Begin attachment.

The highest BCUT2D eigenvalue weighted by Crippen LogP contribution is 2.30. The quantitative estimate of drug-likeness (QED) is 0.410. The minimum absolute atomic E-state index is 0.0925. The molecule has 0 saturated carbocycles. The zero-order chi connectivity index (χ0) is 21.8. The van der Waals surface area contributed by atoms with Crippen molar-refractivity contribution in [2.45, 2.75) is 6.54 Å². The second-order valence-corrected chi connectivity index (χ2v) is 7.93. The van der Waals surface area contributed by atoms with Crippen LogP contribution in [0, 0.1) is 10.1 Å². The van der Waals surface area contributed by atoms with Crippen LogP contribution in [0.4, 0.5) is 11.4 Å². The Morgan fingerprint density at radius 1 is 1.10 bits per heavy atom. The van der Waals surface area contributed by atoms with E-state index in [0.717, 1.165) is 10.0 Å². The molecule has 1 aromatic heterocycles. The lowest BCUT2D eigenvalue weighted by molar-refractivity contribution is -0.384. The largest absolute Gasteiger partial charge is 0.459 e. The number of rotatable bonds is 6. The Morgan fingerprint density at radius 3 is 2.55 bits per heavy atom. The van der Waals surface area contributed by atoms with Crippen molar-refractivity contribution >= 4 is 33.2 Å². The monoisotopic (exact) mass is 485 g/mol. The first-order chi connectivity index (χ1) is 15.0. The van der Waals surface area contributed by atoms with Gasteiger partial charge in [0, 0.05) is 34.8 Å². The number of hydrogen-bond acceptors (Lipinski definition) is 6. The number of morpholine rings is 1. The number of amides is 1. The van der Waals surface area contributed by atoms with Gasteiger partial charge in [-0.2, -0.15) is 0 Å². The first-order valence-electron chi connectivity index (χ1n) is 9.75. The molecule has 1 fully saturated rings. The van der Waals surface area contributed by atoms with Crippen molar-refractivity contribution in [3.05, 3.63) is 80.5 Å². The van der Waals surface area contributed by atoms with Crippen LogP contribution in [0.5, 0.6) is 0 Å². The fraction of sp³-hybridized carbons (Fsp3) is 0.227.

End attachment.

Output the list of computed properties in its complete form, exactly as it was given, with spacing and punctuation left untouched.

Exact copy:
The highest BCUT2D eigenvalue weighted by Crippen LogP contribution is 2.30. The quantitative estimate of drug-likeness (QED) is 0.410. The minimum absolute atomic E-state index is 0.0925. The molecule has 0 saturated carbocycles. The zero-order chi connectivity index (χ0) is 21.8. The van der Waals surface area contributed by atoms with Crippen molar-refractivity contribution in [2.45, 2.75) is 6.54 Å². The second-order valence-corrected chi connectivity index (χ2v) is 7.93. The van der Waals surface area contributed by atoms with Crippen LogP contribution in [0, 0.1) is 10.1 Å². The van der Waals surface area contributed by atoms with Crippen LogP contribution in [0.4, 0.5) is 11.4 Å². The Morgan fingerprint density at radius 1 is 1.10 bits per heavy atom. The van der Waals surface area contributed by atoms with E-state index in [0.717, 1.165) is 10.0 Å². The molecule has 1 aromatic heterocycles. The lowest BCUT2D eigenvalue weighted by molar-refractivity contribution is -0.384. The largest absolute Gasteiger partial charge is 0.459 e. The number of rotatable bonds is 6. The Morgan fingerprint density at radius 3 is 2.55 bits per heavy atom. The van der Waals surface area contributed by atoms with Crippen molar-refractivity contribution >= 4 is 33.2 Å². The monoisotopic (exact) mass is 485 g/mol. The first-order chi connectivity index (χ1) is 15.0. The van der Waals surface area contributed by atoms with Gasteiger partial charge in [0, 0.05) is 34.8 Å². The number of hydrogen-bond acceptors (Lipinski definition) is 6. The number of morpholine rings is 1. The number of amides is 1. The van der Waals surface area contributed by atoms with Gasteiger partial charge in [-0.2, -0.15) is 0 Å². The first-order valence-electron chi connectivity index (χ1n) is 9.75. The molecule has 1 fully saturated rings. The van der Waals surface area contributed by atoms with Crippen molar-refractivity contribution in [3.05, 3.63) is 80.5 Å². The van der Waals surface area contributed by atoms with Crippen LogP contribution in [0.5, 0.6) is 0 Å². The fraction of sp³-hybridized carbons (Fsp3) is 0.227.